Detroit Public Schools has lost more than 50,000 students over the past eight years, almost a third of its population, to charter schools, private schools, and the suburbs. Still, it has closed only 35 of 267 schools, about 7 percent. With education funding in Michigan tied to attendance, something had to give. Last week, the district announced a plan to close 52 of its remaining 232 school buildings, a move that will save about $19 million per year. Opposition to the proposal has been fierce, of course. But Detroit is losing students by the bucketful--12,600 left after a 16-day teacher strike this fall--so shuttering schools is less a choice than an imperative. After all, when grown-up organizations lose customers, they cut back on capacity--or they quickly innovate and improve to regain their clientele. In the meantime, Michigan lawmakers should act fast to ensure that these empty buildings aren't just mothballed; Ohio's approach is exemplary. School districts in the state may now claim charter schools' test scores as their own if they offer to lease those charter schools their facilities (see here). A similar push in the Wolverine State could help Detroit Public Schools get back on its feet while adding some much-needed burnish to its academic performance.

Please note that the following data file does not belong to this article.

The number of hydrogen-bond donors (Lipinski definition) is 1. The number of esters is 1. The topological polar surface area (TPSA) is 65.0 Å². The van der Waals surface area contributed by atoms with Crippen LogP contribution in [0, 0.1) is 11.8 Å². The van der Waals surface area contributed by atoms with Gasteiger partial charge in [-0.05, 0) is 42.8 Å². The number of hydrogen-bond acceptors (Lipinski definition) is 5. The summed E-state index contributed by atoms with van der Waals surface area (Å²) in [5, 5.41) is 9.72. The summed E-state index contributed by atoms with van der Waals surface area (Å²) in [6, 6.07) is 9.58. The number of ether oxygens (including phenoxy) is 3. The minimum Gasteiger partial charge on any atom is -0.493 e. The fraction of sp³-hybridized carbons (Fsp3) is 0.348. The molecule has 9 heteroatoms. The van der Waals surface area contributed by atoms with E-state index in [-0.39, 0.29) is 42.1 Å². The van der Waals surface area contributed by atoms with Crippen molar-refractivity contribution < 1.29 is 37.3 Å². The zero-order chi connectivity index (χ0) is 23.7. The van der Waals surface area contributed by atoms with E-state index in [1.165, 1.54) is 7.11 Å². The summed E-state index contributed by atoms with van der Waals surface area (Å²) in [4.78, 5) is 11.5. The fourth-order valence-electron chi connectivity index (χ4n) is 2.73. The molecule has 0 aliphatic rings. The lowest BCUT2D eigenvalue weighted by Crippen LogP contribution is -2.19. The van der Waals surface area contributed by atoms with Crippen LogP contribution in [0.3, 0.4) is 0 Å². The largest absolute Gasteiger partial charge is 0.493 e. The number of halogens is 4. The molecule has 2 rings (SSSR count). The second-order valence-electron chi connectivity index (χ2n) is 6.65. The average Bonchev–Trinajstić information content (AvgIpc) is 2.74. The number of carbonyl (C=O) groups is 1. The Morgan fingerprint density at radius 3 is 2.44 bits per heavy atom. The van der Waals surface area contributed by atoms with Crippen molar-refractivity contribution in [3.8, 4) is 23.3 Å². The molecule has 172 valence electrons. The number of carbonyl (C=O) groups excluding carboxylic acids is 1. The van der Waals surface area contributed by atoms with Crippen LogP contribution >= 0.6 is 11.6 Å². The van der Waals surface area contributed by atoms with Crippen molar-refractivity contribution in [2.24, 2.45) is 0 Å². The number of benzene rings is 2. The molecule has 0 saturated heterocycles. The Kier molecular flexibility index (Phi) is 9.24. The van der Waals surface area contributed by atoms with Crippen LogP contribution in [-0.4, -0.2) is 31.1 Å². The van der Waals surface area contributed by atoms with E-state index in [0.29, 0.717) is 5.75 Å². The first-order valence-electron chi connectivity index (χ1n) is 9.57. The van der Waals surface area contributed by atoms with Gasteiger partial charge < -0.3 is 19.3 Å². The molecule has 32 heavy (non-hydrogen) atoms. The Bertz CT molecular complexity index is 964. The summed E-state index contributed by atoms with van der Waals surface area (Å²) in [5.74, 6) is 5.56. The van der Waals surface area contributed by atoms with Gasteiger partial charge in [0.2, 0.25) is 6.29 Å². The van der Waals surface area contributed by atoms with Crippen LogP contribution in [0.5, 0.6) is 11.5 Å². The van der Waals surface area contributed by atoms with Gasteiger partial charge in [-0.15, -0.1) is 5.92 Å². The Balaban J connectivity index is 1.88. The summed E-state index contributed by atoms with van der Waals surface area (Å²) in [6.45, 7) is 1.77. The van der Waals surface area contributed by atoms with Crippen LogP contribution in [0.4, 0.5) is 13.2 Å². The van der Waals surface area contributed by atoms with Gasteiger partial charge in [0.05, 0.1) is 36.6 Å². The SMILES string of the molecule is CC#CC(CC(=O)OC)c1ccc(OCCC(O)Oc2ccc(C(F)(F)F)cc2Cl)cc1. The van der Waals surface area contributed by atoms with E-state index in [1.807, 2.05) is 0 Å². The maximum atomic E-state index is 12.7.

"Detroit may shut up to 52 schools," by Christine MacDonald and Darren Nichols, Detroit News, January 6, 2007

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